email   Email Us: phone   Call Us: +1 (914) 407-6109   57 West 57th Street, 3rd floor, New York - NY 10019, USA

Lupine Publishers Group

Lupine Publishers

  Submit Manuscript

ISSN: 2637-4722

Progressing Aspects in Pediatrics and Neonatology

Opinion(ISSN: 2637-4722)

Chrono-Nutrition for Pregnant Women: Metabolic and Pediatric Insights Volume 2 - Issue 5

Akbar Nikkhah*

  • Faculty of Veterinary Medicine, University of Tehran, Iran

Received: September 29, 2020   Published: October 14, 2020

Corresponding author: Akbar Nikkhah, Faculty of Veterinary Medicine, University of Tehran, Iran

DOI: 10.32474/PAPN.2020.03.000151

Abstract PDF


Pregnant women undergo metabolic adaptations and challenges that predispose them to a variety of complications. The objective of this article was to highlight the importance of eating timing and especially limited evening eating on optimizing pregnancy status and pediatric health and welfare. Because of limited evening and nocturnal metabolic capacity to handle nutrients (e.g., glucose), pregnant women are recommended to take smaller and earlier evening meals and instead distribute their main food meals over the course of morning and day hours. Such a food intake regimen would considerably reduce diabetes and obesity risks and improve upcoming lactation performance and pediatric health and welfare.

Keywords: Eating Timing; Pregnant Woman; Chrono-Nutrition; Pediatric Health


Chrono-nutrition is emerging as a new research area with growing interest (1). Chrono-nutrition deals with optimizing eating timing. The goal of chrono-nutrition is to synchronize eating patterns with circadian physiological rhythms of human metabolism (2,3). This synchrony aims to reduce risks from a multitude of metabolic disorders (e.g., diabetes, obesity, cancer) and improve human health and welfare. Basically, human glucose tolerance is known to decline during evening hours and overnight. This means that cells are not as much capable to assimilate and metabolize nutrients in the evening as are they in the morning (3). In other words, if large evening meals are taken, because of incomplete and inefficient nutrient utilization by different cells, nutrient overload will occur that will in turn predispose the body to a variety of metabolic complications, such as diabetes, obesity, and metabolic syndrome.
Pregnant women undergo physiological adaptations and are already prone to metabolic challenges (e.g., diabetes and obesity) (2,3). The above complications are, thus, very likely to happen in pregnant women. As such, making the evening meal smaller and taking it earlier (not later overnight) would help the pregnant body better cope with the metabolic challenges. As another complementary strategy, pregnant women are recommended to take several small evening meals made of mainly fruits and vegetables instead of starch and fats. This practice would be predicted to improve insulin action and prevent obesity. Improving evening nutrient and hormonal metabolism by evening exercise has also been advised (4). The goal has been to optimize circadian timing of eating and exercise towards optimal lifestyle. Optimizing meal properties is a new research area with many unanswered questions. Future research is required to address different aspects of this promising field of study.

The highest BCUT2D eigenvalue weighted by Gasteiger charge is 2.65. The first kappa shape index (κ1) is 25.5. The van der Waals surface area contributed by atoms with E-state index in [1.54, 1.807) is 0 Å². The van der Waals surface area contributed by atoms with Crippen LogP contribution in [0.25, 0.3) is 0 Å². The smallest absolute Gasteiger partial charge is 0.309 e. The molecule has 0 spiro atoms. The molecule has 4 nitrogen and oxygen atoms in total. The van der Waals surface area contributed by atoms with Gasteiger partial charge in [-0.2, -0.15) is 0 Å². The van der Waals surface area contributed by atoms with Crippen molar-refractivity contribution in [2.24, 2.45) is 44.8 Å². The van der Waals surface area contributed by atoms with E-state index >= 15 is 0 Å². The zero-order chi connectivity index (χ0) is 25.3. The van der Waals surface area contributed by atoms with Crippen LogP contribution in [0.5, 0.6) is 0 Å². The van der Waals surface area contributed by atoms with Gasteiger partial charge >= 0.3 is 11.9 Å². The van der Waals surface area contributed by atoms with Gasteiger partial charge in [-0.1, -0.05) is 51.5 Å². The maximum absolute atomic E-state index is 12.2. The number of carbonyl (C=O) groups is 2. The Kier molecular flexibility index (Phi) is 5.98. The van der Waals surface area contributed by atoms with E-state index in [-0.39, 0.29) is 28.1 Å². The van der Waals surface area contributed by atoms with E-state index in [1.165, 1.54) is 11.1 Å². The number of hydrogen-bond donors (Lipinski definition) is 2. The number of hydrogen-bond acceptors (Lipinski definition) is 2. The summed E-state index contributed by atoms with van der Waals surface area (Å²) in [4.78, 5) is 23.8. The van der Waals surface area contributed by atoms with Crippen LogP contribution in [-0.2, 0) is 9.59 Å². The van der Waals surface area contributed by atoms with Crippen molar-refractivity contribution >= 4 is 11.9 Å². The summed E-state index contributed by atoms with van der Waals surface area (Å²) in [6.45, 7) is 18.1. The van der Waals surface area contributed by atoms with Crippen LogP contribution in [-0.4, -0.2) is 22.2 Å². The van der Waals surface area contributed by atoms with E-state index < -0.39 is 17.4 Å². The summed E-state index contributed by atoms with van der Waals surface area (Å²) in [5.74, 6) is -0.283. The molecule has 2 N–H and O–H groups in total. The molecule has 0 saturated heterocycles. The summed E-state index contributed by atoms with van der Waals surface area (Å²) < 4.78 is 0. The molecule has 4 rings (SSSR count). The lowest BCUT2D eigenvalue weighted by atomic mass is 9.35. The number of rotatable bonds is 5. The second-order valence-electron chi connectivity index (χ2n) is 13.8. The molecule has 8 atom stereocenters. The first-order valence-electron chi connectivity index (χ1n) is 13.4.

Smaller and earlier evening meals made of mainly fruits and vegetables instead of starch and fat are recommended for pregnant women to help improve intermediary metabolism and reduce metabolic complications. These effects will result in improved lactation physiology and pediatric health and welfare.


Thanks to Ferdows Pars Agricultural and Livestock Holding Co., (Tehran, Iran) for supporting the author’s programs of optimizing science education in the third millennium.


  1. Almoosawi S, S Vingeliene, LG Karagounis, GK Pot (2016) Chrono-nutrition: a review of current evidence from observational studies on global trends in time-of-day of energy intake and its association with obesity. Proc Nutr Societ 75(4): 487-500.
  2. Nikkhah A (2016) Preventing maternal and pediatric obesity by optimizing meal properties. Pediat Health Res 1(1): e102.
  3. Nikkhah A (2015) Synchronized rhythms of exercise and eating: A novel public program to reduce maternal and pediatric diabetes. Maternal and Paediat Nutr J 1: e101.
  4. Nikkhah A (2019) Circadian timing of eating and exercise towards pptimal lifestyle: A postmodern approach. Acta Sci Nutr Health 3(5): 168-169.